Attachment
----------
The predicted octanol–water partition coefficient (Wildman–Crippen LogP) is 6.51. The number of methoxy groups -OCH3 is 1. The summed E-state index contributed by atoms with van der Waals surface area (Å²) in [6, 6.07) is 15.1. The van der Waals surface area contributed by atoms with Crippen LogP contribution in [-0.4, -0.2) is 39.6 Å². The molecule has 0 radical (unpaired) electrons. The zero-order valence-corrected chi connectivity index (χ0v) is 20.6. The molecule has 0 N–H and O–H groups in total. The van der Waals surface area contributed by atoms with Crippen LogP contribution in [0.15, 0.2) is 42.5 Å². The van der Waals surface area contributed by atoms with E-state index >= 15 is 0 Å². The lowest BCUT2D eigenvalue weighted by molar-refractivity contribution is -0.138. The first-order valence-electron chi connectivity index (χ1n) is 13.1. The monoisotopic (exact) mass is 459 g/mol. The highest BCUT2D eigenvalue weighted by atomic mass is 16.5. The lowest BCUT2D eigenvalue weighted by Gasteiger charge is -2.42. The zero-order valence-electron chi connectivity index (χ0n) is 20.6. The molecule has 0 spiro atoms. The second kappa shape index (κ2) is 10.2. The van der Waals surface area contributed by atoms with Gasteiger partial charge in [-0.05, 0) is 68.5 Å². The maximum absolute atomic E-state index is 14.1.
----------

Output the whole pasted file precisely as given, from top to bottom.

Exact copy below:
The predicted octanol–water partition coefficient (Wildman–Crippen LogP) is 6.51. The number of methoxy groups -OCH3 is 1. The summed E-state index contributed by atoms with van der Waals surface area (Å²) in [6, 6.07) is 15.1. The van der Waals surface area contributed by atoms with Crippen LogP contribution in [-0.4, -0.2) is 39.6 Å². The molecule has 0 radical (unpaired) electrons. The zero-order valence-corrected chi connectivity index (χ0v) is 20.6. The molecule has 0 N–H and O–H groups in total. The van der Waals surface area contributed by atoms with Crippen LogP contribution in [0.15, 0.2) is 42.5 Å². The van der Waals surface area contributed by atoms with E-state index >= 15 is 0 Å². The lowest BCUT2D eigenvalue weighted by molar-refractivity contribution is -0.138. The first-order valence-electron chi connectivity index (χ1n) is 13.1. The monoisotopic (exact) mass is 459 g/mol. The highest BCUT2D eigenvalue weighted by atomic mass is 16.5. The lowest BCUT2D eigenvalue weighted by Gasteiger charge is -2.42. The zero-order valence-electron chi connectivity index (χ0n) is 20.6. The molecule has 0 spiro atoms. The second kappa shape index (κ2) is 10.2. The van der Waals surface area contributed by atoms with Gasteiger partial charge in [-0.05, 0) is 68.5 Å². The maximum absolute atomic E-state index is 14.1.